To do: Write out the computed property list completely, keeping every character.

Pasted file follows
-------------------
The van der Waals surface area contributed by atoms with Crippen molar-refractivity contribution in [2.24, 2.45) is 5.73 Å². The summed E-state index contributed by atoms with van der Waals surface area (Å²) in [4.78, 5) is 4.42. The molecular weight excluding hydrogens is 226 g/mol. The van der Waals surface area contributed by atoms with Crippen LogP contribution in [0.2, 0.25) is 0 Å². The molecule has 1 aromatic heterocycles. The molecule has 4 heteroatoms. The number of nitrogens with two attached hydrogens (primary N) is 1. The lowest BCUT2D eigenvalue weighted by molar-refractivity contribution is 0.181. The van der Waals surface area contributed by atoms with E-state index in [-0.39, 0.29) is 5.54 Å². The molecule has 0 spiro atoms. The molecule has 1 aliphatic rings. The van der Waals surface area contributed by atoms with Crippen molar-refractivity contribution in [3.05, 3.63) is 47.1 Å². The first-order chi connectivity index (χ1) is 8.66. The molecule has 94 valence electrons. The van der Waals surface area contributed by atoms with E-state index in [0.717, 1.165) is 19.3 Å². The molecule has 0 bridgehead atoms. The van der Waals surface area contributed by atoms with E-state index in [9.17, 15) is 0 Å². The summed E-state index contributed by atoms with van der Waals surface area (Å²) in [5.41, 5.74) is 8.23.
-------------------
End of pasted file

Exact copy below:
The van der Waals surface area contributed by atoms with Crippen molar-refractivity contribution in [2.24, 2.45) is 5.73 Å². The summed E-state index contributed by atoms with van der Waals surface area (Å²) in [4.78, 5) is 4.42. The molecular weight excluding hydrogens is 226 g/mol. The van der Waals surface area contributed by atoms with Crippen LogP contribution in [0.2, 0.25) is 0 Å². The molecule has 1 aromatic heterocycles. The molecule has 4 heteroatoms. The number of nitrogens with two attached hydrogens (primary N) is 1. The lowest BCUT2D eigenvalue weighted by molar-refractivity contribution is 0.181. The van der Waals surface area contributed by atoms with E-state index in [-0.39, 0.29) is 5.54 Å². The molecule has 0 spiro atoms. The molecule has 1 aliphatic rings. The van der Waals surface area contributed by atoms with Crippen molar-refractivity contribution in [3.05, 3.63) is 47.1 Å². The first-order chi connectivity index (χ1) is 8.66. The molecule has 94 valence electrons. The van der Waals surface area contributed by atoms with E-state index in [0.717, 1.165) is 19.3 Å². The molecule has 0 bridgehead atoms. The van der Waals surface area contributed by atoms with E-state index in [9.17, 15) is 0 Å². The summed E-state index contributed by atoms with van der Waals surface area (Å²) in [5.41, 5.74) is 8.23.